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SWEDISH WORD OF THE DAY

​​Swedish word of the day: ockerhyra

A word of the day which makes strange use of usury.

Photo: Annie Spratt/Unsplash/Nicolas Raymond
Photo: Annie Spratt/Unsplash/Nicolas Raymond

Ocker is the Swedish word for usury, and not the Australian for someone who “speaks and acts in a rough and uncultivated manner, using Strine, a broad Australian accent” for the Aussies out there who might recognise the term. 

Usury, of course, is when a lender makes monetary loans which unfairly enrich them. The term is used either in a moral sense, then as a condemnation of taking advantage of others’ misfortune, or in a strictly legal sense, where ocker refers to the crime of charging a higher interest rate for a loan than that which is allowed by the law. You might know an individual who does that not as a usurer, but a loan shark

But ockerhyra has nothing to do with loans or loansharks, at least not directly. The shark, however, might still be there, as you will see.

Hyra simply means ‘rent’ – in this case the rent you pay for an apartment or any other rental property. So ockerhyra means ‘usury rent’, but how can a rent be usurious? Well, it cannot since it is not a loan. What instead is meant here, is at least part of the moral sense of the word ‘usury’, whereby someone is taking advantage of another’s situation. 

Someone setting an andrahandshyra, a second hand rent, which is unreasonably high, would be setting an ockerhyra. This is a topic which The Local has previously dealt with, and there are instances to get help with that. The main reason people can get away with this is because many are desperate to find a place in the city, often Stockholm, and therefore will not alert the authorities. But also, owing to the fact that it is not a punishable crime, all that might happen is that the person subletting their place for more than is reasonable might be forced to pay some money back.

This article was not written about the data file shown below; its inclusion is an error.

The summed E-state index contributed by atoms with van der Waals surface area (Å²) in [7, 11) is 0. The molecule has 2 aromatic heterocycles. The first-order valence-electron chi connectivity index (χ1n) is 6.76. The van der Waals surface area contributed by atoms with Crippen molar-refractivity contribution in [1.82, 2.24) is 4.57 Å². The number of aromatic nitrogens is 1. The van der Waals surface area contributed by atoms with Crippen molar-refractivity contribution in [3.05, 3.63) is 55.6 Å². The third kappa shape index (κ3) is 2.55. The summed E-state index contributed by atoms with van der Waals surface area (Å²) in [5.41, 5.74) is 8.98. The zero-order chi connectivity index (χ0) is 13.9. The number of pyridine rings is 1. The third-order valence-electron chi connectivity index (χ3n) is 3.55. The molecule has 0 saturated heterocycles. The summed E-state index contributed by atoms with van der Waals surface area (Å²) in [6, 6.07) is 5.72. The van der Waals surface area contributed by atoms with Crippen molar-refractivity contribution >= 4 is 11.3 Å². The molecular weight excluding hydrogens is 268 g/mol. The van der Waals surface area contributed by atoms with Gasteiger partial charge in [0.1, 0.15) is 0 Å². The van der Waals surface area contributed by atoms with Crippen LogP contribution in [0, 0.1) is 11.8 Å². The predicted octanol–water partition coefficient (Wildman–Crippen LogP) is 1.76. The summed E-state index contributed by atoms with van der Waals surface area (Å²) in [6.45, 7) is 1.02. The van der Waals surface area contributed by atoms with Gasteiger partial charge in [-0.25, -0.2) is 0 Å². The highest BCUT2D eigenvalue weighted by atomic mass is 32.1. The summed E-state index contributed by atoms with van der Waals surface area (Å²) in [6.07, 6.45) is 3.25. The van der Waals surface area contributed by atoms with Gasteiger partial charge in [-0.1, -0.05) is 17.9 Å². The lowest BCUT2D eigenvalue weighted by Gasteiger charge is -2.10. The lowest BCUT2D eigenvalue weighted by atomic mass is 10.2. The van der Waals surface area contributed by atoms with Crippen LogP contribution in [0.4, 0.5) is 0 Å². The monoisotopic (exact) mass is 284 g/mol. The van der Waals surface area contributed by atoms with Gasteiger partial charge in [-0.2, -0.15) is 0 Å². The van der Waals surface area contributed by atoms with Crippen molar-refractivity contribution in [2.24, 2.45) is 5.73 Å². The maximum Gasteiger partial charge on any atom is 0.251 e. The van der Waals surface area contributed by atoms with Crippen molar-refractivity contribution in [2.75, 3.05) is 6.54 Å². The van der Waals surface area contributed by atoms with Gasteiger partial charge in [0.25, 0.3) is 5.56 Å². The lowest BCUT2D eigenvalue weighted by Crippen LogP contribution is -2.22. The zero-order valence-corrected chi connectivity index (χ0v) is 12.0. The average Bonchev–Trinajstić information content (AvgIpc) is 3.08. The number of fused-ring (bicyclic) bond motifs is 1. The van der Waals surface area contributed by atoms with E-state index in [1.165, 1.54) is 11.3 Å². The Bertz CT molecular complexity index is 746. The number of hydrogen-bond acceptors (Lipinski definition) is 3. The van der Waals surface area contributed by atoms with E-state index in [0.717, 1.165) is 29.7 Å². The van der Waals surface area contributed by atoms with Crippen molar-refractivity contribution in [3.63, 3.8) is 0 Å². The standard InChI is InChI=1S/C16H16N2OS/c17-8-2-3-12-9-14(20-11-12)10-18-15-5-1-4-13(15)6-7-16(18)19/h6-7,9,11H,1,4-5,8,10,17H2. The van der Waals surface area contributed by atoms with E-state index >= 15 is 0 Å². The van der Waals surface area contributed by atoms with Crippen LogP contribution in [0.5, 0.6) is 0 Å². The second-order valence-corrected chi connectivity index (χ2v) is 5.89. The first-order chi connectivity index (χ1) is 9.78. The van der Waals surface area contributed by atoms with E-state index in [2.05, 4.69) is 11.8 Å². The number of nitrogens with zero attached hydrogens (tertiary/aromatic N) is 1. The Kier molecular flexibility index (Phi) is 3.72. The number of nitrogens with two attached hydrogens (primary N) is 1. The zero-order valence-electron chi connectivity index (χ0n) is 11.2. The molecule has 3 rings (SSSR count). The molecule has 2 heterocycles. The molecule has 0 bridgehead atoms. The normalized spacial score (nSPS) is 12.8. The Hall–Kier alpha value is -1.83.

Furthermore, the word ockerhyra does not necessarily imply this type of scenario, it can also be used to generally complain about rents being too high. And many do complain about this.

Do you feel a bit upset about the sometimes absurd rents in Stockholm or in another city? Why not make use of the word ockerhyror in a conversation on the topic?

Just remember that the word is quite strong, so try not to accuse a friend of charging an ockerhyra – might be safer to just question whether they are charging a bit much. Good luck!

Example sentences:

Alltså, det är verkligen ockerhyror på nybyggnationer! Jag är sååå trött på den här skiten.

I mean come on, the rents on new builds are outrageous! I’m sick and tired of this shit.

Duncan, varför tar du ockerhyra på stället du hyr ut i andrahand?

Duncan, why are you charging an exaggerated rent on the place you’re subletting?

Villa, Volvo, Vovve: The Local’s Word Guide to Swedish Life, written by The Local’s journalists, is now available to order. Head to lysforlag.com/vvv to read more about it. It is also possible to buy your copy from Amazon US, Amazon UK, Bokus or Adlibris.

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For members

SWEDISH WORD OF THE DAY

​​Swedish word of the day: nämndeman

If you are not a judge, but doing a judge’s job.

​​Swedish word of the day: nämndeman